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Alaska Dispatch News
When Angelica Haakenson woke up in the hospital and learned both her legs had been amputated, a family member says the 11-year-old's first thoughts weren't for herself -- they were for her mother, also seriously hurt in the Christmas Day accident on the Sterling Highway.
Tara Young


Aaron Dollison, 49, grew up in Anchorage and learned to cook from his mother. He went on to cook at Susitna Foods & Spirits and Denny’s, but he learned how to cook in bulk in prison.Dollison said he would never get involved in drugs, but it surrounded him when he was growing up. He got into marijuana, and then cocaine, and then eventually started dealing cocaine, for which Dollison was busted and sentenced to more than 11 years in federal prison. His first stint was at Taft Federal Correction Institution in California, where he eventually became lead cook for 1,800 inmates. Then he cooked as lead cook for 1,600 in Sandstone, Minn. The last leg of his time was in Lompoc federal prison in California, where he was lead cook for 500.After he served his time, Dollison tried to find a job, but no one wanted to give him a second chance -- until he met Michael Bailey, food and facility director of Anchorage nonprofit Bean’s Café.Dollison has now been a chef at Bean’s Cafe for the past year and a half and says he’s happy to wake up at 5 a.m. to get to work: “I love my job.” He recalls a Bean’s fundraiser, The Pour in 2013, as the transformative moment when he knew he was welcome in society again. After much coaxing from colleagues he left the kitchen and walked around the event, talking to heads of banks and lawyers, all of whom made him feel welcome.“Right then, that changed my life,” Dollison said.Now Dollison hopes to be a model for the clients at Bean’s. Some are homeless; others are just down on their luck, he says. Dollison wants to show them that with hard work, determination, and a little encouragement from others, anything is possible.“The majority of these clients, they’re wonderful. We all make mistakes; they’re human just like we are,” Dollison said.“We’re like a big family here because we know each other. It’s great.”Watch this video on Vimeo or YouTube, and be sure to subscribe to our YouTube channel for more great videos. Contact Tara Young at tara(at)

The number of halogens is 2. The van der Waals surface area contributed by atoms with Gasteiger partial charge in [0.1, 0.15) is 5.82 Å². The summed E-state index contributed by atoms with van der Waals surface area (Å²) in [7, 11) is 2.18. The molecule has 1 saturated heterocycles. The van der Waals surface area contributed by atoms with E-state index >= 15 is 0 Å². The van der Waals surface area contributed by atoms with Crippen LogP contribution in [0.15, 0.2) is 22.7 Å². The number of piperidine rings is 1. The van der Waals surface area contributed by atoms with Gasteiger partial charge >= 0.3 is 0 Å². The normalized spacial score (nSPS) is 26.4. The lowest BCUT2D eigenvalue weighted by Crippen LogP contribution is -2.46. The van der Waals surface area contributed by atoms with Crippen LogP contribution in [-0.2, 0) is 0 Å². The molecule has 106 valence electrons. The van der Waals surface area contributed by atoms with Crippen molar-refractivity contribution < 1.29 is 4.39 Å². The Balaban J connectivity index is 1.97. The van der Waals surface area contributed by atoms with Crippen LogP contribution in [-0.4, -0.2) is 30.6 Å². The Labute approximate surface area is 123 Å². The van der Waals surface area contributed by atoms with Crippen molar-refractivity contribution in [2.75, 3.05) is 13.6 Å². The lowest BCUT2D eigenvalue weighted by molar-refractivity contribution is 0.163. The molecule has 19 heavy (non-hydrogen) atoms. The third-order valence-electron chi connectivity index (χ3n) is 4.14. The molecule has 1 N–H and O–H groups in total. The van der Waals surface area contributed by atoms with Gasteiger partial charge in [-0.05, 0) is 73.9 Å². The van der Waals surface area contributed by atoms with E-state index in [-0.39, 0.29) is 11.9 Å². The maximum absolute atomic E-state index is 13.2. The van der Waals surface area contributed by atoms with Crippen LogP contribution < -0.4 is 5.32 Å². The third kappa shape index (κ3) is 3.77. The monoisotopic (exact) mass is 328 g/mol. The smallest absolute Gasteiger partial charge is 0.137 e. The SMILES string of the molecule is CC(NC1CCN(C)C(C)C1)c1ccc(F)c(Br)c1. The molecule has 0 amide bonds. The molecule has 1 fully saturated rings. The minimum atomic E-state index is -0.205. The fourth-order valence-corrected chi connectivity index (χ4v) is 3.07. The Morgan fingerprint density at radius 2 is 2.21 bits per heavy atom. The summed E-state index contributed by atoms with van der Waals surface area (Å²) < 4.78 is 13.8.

Marc Lester
The Anchorage Curling Club on Government Hill is closed indefinitely because of a the coolant system used to create its two ice sheets is broken.
Mike Dunham
As the curtain comes down on the 2014 theater season, two monologues are among the works that have stuck with me. 
Kim Sunée
By the time New Year’s Eve comes rolling in, if you’re like me, you might be over the meatiness of the holidays. Just in time for New Year’s, some friends shared some of their beautiful fish from this summer’s catch.
Nathaniel Herz
In Anchorage, residents worked, played, relaxed and celebrated on Christmas Day after a morning snow squall gave way to afternoon sun and warmth. 
Alaska Dispatch News
Humpback whales feed in a truly unique way called bubble net feeding. These baleen whales swim in a circle around a school of fish, blowing bubbles to confine the fish. The ring of bubbles encircles the school and eventually the whales break the circle and gulp thousands of fish in one swallow. In this video shot by AkXPro Productions, a pod of humpback whales feeds in Prince William Sound while a drone hovers overhead.